Input device 940 and output device 950 can be combined into a single device. Any device 940 and 950 can be provided optionally.

Bus 930 and network 990 provide logical and physical connections by conveying instruction and data signals. While connections inside computer 900 are conveniently referred to as “bus 930”, connections between computers 900-902 are referred to as “network 990”. Optionally, network 990 includes gateways, which are computers that specialize in data transmission and protocol conversion. Optionally, network 990 can include one or more components for conveying data through wireless (e.g., RF and infrared) technologies.

Devices 940 and 950 are coupled to computer 900 by bus 930 (as illustrated) or by network 990 (optionally). While the signals inside computer 900 are mostly electrical signals, the signals in network 990 are electrical, electromagnetic, optical or wireless (radio) signals.

Networks are commonplace in offices, enterprise-wide computer networks, intranets and the Internet (e.g., world wide web WWW). Network 990 can be a wired or a wireless network. To name a few network implementations, network 990 can be, for example, a local area network (LAN); a wide area network (WAN); a public switched telephone network (PSTN); an Integrated Services Digital Network (ISDN); an infrared (IR) link; a radio link such as Universal Mobile Telecommunications System (UMTS), Global System for Mobile Communication (GSM), Code Division Multiple Access (CDMA); or a satellite link.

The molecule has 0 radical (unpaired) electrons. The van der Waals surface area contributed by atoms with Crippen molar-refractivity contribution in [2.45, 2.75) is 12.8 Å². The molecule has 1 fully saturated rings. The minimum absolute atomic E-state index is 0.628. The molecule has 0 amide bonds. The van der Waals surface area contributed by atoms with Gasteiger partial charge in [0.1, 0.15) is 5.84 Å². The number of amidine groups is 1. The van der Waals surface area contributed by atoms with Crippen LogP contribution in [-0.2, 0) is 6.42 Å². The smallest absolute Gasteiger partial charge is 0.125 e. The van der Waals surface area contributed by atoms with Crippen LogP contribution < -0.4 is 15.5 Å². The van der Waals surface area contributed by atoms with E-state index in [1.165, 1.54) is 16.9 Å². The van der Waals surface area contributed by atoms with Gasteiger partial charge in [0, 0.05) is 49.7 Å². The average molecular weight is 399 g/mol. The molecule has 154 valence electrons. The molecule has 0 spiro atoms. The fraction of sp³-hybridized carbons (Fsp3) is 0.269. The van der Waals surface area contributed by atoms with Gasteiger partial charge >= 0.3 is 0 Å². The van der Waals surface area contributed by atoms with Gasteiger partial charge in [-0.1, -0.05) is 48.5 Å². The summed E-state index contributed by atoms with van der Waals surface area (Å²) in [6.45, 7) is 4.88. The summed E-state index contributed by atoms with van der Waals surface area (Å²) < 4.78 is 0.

A variety of transmission protocols, data formats and conventions is known, for example, as transmission control protocol/internet protocol (TCP/IP), hypertext transfer protocol (HTTP), secure HTTP, wireless application protocol (WAP), unique resource locator (URL), a unique resource identifier (URI), hypertext markup language (HTML), extensible markup language (XML), extensible hypertext markup language (XHTML), wireless markup language (WML), and Standard Generalized Markup Language (SGML).